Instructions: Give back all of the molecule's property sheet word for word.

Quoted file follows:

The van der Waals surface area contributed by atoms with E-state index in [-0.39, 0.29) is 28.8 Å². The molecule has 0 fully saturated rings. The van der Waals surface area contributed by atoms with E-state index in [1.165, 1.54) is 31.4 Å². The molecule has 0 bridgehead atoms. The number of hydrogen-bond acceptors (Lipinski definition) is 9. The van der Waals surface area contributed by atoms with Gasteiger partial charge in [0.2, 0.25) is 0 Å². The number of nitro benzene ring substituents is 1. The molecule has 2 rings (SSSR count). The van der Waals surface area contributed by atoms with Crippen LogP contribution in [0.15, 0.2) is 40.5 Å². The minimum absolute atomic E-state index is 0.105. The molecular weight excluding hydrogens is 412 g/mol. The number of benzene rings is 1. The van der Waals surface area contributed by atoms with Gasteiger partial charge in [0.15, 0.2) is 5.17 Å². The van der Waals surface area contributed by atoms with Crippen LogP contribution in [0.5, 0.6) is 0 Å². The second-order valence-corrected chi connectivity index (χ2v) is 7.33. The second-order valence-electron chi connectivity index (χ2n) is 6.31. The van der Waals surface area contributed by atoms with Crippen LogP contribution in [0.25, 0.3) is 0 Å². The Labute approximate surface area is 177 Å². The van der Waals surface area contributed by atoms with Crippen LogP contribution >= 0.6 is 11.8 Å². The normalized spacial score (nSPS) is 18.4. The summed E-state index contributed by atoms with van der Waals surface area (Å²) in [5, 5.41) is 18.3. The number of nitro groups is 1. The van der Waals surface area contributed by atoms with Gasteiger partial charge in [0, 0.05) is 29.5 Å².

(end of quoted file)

The van der Waals surface area contributed by atoms with E-state index in [-0.39, 0.29) is 28.8 Å². The molecule has 0 fully saturated rings. The van der Waals surface area contributed by atoms with E-state index in [1.165, 1.54) is 31.4 Å². The molecule has 0 bridgehead atoms. The number of hydrogen-bond acceptors (Lipinski definition) is 9. The van der Waals surface area contributed by atoms with Gasteiger partial charge in [0.2, 0.25) is 0 Å². The number of nitro benzene ring substituents is 1. The molecule has 2 rings (SSSR count). The van der Waals surface area contributed by atoms with Crippen LogP contribution in [0.15, 0.2) is 40.5 Å². The minimum absolute atomic E-state index is 0.105. The molecular weight excluding hydrogens is 412 g/mol. The number of benzene rings is 1. The van der Waals surface area contributed by atoms with Gasteiger partial charge in [0.15, 0.2) is 5.17 Å². The van der Waals surface area contributed by atoms with Crippen LogP contribution in [0.5, 0.6) is 0 Å². The second-order valence-corrected chi connectivity index (χ2v) is 7.33. The second-order valence-electron chi connectivity index (χ2n) is 6.31. The van der Waals surface area contributed by atoms with Crippen LogP contribution in [0.25, 0.3) is 0 Å². The Labute approximate surface area is 177 Å². The van der Waals surface area contributed by atoms with Crippen LogP contribution >= 0.6 is 11.8 Å². The normalized spacial score (nSPS) is 18.4. The summed E-state index contributed by atoms with van der Waals surface area (Å²) in [5, 5.41) is 18.3. The number of nitro groups is 1. The van der Waals surface area contributed by atoms with Gasteiger partial charge in [0, 0.05) is 29.5 Å².